Alumni Spotlight: Leo Van Deuren ‘16

Leo Van Deuren graduated from Drury in 2016 with a major in physics and two minors in math and computer science.

Pursuing Physics

From a young age Leo has always enjoyed science. After coming to Drury, his desire to study in the science field only strengthened. 

“I gravitated towards physics not only because I thought it was one of the most interesting fields of study, but also one of the most challenging.”

During his studies Leo had the opportunity to present to fellow computer science and physics students at two different conferences.

“My favorite project was my capstone research project for both physics and computer science where I had to write a computational physics program that calculated the propagating electric field of a circuit.”

View Leo's Research Project Presentation

Applying Knowledge

“I would say the two most important skills that I learned at Drury were how to think critically about a given problem and how to work with others to accomplish a difficult task.”

Leo is currently a Software Developer at Allied Solutions Group in Springfield, Missouri. His main responsibility is working on Allied Solutions’ Customer Relationship Management (CRM) software application.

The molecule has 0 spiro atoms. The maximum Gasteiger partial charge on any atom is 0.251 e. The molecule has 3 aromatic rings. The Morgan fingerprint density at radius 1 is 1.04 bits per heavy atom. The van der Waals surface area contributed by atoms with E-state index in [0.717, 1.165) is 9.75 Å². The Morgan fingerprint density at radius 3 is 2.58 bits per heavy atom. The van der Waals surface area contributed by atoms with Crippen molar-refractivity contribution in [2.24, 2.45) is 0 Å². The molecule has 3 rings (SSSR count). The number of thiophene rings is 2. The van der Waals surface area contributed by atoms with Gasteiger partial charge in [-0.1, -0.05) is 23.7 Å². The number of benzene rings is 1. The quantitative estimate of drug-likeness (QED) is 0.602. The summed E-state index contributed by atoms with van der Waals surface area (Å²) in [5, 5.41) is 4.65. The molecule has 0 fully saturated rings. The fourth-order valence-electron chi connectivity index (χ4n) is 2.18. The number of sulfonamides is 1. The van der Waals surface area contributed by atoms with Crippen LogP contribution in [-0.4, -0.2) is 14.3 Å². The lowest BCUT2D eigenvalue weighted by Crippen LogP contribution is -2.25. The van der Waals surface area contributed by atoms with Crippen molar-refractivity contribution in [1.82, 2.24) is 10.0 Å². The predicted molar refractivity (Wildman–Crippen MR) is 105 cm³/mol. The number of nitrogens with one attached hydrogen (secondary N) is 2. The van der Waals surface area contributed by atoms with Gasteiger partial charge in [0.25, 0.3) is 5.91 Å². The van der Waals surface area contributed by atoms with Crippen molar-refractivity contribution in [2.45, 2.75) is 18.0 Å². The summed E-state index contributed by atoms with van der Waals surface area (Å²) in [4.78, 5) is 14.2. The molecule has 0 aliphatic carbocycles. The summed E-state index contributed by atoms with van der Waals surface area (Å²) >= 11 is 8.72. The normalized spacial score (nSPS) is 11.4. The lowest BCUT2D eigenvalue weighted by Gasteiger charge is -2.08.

“The most rewarding part of my job is the ability to learn new programming languages, frameworks, and technologies. Then apply them to a project where my work immediately effects how several different companies do business and interact with clients.”

Taking Chances

Keeping an open mind at Drury led Leo to his current profession.

“My professor, Dr. Sigman, talked me into talking ‘Introduction to Computer Science’ and my passion for computer science was born.”

His advice for beginning physics students is to collaborate with other students.

“I know I wouldn’t have survived some of the long nights studying for ‘Introduction to Quantum Mechanics’ without the help and support of my fellow classmates.”

In the future, Leo would like to pursue a master of doctorate degree in big data, computer science, or computational physics.